In what sense are Willy's dream and his unethical behavior causes of his tragedy in Death of a Salesman?
I am not convinced that any of Willy's behaviour was 'unethical'. He tried to succeed in the sales business using the preferment and loyalty system which no longer exists in the world of business. Perhaps his plans to commit suicide with the pipe he places by the boiler are thoughtless. Having suicidal thoughts, and acting on them, may be seen as a sin by some. His desparate clinging to the American Dream and all it promised is certainly the tragedy.
I'm not sure what you are referring to by his "unethical" behavior. The only thing he does that might be labeled unethical is/are his fling(s) in Boston ... getting caught by Biff changes their relationship and probably their whole life. Biff and his achievements, significant or not, and his "pal" relationship with Willy were critical to Willy, and it all ended when he got "caught" in Boston. Some people might call Willy's behavior unethical; some might look at it as just a weakness. Whatever your position, it is getting caught in this compromising situation that creates all the damage.
The American Dream part may be simpler. Willy believes that being "well liked" is the key to success in business, and that success in business would lead to happiness in life. He had a loving wife and two adoring kids (although he didn't pay too much attention to Happy), and could have been happy if he didn't have to be the greatest salesman in the world. The American Dream is about freedom, not economic success; would that Willy had seen this.
We all like to believe that humanity is the pinnacle of civilization, but what Athur Miller's play creates is a parallel with Christs sacrifice. Willy Lomam's sacrifice to his family can be compared to Jesus' sacrifice on so many levels. Firstly Jesus sacificed for humanity whereas Willy sacrificed for his family (today's society regards immediate family paramount above all else) Capitalism is the modern religion and Miller is highlighting the failings of money over spiritualism. Capitalism cannot provide adequate comfort to life as much as religion can.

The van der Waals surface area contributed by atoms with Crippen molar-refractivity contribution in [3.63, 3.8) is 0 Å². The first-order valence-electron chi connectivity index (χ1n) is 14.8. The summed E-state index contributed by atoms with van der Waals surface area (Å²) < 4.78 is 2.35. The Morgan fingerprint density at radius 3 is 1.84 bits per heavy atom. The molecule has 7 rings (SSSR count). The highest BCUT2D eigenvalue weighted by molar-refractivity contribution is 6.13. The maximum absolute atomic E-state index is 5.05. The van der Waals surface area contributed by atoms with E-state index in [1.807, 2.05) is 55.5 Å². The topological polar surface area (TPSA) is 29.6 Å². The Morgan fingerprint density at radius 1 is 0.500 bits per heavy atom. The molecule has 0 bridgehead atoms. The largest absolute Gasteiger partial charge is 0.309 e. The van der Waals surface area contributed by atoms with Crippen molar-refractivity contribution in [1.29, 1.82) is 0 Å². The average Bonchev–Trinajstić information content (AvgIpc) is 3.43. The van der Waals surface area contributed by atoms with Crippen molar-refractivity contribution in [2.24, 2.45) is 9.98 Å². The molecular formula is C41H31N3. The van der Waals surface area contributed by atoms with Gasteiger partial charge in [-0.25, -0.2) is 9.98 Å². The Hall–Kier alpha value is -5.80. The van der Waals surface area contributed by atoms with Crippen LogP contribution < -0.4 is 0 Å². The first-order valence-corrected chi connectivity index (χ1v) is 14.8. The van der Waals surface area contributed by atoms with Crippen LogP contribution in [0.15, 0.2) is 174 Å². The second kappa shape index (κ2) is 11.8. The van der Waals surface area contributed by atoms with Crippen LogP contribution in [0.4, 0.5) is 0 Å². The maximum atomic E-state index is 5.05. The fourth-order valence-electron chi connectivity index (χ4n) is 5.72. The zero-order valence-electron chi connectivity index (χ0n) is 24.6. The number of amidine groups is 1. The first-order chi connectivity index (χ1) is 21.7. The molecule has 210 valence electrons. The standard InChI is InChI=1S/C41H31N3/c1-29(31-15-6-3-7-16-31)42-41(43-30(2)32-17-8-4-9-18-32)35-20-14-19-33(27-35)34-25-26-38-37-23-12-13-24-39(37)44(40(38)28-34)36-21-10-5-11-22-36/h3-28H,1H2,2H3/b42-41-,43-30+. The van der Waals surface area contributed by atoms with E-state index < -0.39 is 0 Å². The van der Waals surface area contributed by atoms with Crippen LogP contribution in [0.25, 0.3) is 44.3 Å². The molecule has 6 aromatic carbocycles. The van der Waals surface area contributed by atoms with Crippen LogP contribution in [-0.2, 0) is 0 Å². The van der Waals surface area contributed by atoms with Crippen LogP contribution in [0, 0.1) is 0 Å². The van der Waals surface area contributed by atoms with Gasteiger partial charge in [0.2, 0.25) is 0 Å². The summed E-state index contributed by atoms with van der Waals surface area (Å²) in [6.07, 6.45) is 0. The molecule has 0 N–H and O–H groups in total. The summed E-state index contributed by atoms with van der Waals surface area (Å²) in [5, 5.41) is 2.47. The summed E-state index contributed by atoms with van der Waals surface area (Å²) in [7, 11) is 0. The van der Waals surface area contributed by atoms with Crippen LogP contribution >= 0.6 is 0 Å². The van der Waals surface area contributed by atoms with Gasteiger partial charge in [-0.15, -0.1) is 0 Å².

He is so caught up on his own goal of pursuing the American Dream that Biff cannot stand him anymore and his obsession with trying to be successful coupled with his fear of not being respected is a recipe for disaster. Ben serves as Willy’s symbol of success. Whenever Ben is in known he sucks up to him a lot and when Ben says that he’s going to be late he basically begs him to stay longer. His sons also abandon him at the restaurant after he gets sick in the bathroom. His need for approval eats him alive. His jealousy of Charley is evident when he doesn’t accept his job offer, he doesn’t want the help from others; he just wants to be acknowledged, but when his whole life is based on something he can never attain, he loses all meaning of his life and decides to end it.